Turkey will hold elections on 1 November, with the campaign being marred by a bomb attack during a political rally in Ankara on 10 October which killed almost 100 people. Sezin Öney writes that the election, which follows an earlier election in June that failed to produce a majority for any one party, is unlikely to ease growing political tensions in the country. She argues that Turkish society is now increasingly polarised over the influence of Turkey’s President, Recep Tayyip Erdoğan, as well as the issue of the country’s Kurdish population, following a resumption of hostilities between Turkey’s security forces and the Kurdish PKK group since July.
Turkey has just witnessed the deadliest terror attack in its history; suicide bombers striking a peace rally in Ankara, killing almost 100 people and injuring hundreds. Under normal circumstances, such a brutal assault in the country’s capital would have united society and politics in solidarity, but in Turkey’s case, even further tension was provoked. The rally was attended by leftist parties, trade unions, civil society organisations, and religious minority Alevites’ and Kurdish activists; hence the bombing (once again) hit upon Turkey’s left-right, Sunni-Alevi and Kurdish-Turkish socio-political cleavages, that were already highly charged.
Turkey has always been politically polarised going back to 1960, when the first military intervention took place under the pretext of settling political tensions. The 2007 Memorandum is the last time the Armed Forces intervened in politics; as this Memorandum generated negative public reactions, it is considered that from then on civilians have been in full control.
Turkey’s fragile electoral democracy is now facing an unprecedented test: the civilians are at the helm and they have to prevent further chaos – as well as averting the possibility of any ‘iron hand’ hijacking of the state. Their tasks ahead are gargantuan; to establish a system of checks and balances to ensure political accountability, curb authoritarian executive tendencies, and reduce ever escalating political polarisation. This is the context within which new elections will be held on 1 November – a repeat of elections that took place on 7 June.
Turkey’s ‘repeat elections’ and the polarisation of Turkish society
Opinion polls suggest that not only the actual voting itself, but also the results of the June elections are likely to be repeated. In the June elections, the ruling Justice and Development Party (AKP) received 40.9 per cent of the votes, with the main opposition, centre-left Republican People’s Party (CHP) receiving just under 25 per cent, the nationalist Nationalist Movement Party (MHP) 16.3 per cent, and the left-wing pro-Kurdish Peoples’ Democratic Party (HDP) just over 13.1 per cent. Following the election, the formation of a single party government was not possible according to the new composition of the Grand National Assembly (TBMM). In total, the TBMM has 550 seats and a majority of 276 parliamentarians are required for a party to form a government alone, with the AKP garnering only 258 MPs.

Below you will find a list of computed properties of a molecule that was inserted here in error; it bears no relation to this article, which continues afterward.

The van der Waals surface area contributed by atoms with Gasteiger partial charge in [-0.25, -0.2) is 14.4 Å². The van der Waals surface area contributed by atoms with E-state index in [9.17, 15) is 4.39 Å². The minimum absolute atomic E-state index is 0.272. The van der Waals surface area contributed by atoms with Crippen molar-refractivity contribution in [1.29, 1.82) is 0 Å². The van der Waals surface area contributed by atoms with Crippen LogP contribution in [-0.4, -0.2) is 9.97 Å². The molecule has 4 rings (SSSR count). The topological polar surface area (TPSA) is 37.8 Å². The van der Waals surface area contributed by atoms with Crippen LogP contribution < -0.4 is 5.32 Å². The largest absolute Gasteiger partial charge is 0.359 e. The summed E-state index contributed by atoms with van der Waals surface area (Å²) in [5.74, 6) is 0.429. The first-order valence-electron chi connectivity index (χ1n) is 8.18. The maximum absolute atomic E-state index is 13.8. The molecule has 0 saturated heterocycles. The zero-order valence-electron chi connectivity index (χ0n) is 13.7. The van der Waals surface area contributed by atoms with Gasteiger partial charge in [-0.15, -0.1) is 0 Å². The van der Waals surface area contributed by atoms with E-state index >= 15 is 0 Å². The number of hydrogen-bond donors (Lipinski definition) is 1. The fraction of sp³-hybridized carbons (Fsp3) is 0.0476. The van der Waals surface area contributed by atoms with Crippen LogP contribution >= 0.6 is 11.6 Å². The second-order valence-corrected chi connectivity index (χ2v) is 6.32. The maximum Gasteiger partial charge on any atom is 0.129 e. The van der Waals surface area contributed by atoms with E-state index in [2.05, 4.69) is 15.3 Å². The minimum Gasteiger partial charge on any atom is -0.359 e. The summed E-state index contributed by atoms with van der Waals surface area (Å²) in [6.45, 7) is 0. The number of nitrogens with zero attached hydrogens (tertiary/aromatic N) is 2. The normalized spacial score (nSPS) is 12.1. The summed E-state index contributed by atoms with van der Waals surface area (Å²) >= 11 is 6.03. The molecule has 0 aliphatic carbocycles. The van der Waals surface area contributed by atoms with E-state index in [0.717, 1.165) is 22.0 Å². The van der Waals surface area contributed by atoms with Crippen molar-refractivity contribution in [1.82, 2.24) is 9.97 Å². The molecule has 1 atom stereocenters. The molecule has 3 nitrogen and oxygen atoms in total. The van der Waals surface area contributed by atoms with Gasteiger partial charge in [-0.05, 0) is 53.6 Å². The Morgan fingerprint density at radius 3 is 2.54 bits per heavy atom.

President Recep Tayyip Erdoğan raised the idea of holding new elections barely one week after the June elections took place, calling for repeat elections if the parties in parliament were unable to form a coalition. The AKP came to power in 2002 barely a few months after it was officially founded, hence neither Erdoğan nor his ‘former’ party (given he gave up leadership of the AKP on becoming President) have had the experience of being out of power since then.
In terms of the results of the upcoming election, the figure below shows a calculation based on public opinion forecasts from September by the quantitative data analysis site Radar Politika. The current forecasts indicate that the AKP’s current vote share lies somewhere between 38 and 44 per cent. However while the AKP is clearly set to become the largest party again, the Turkish electoral system makes it impossible for a party to form a single party government if more than three parties cross the 10 per cent threshold required to enter parliament, unless the first party has a vote share above 43 per cent. As such the AKP’s chances of winning a majority are very much in the balance.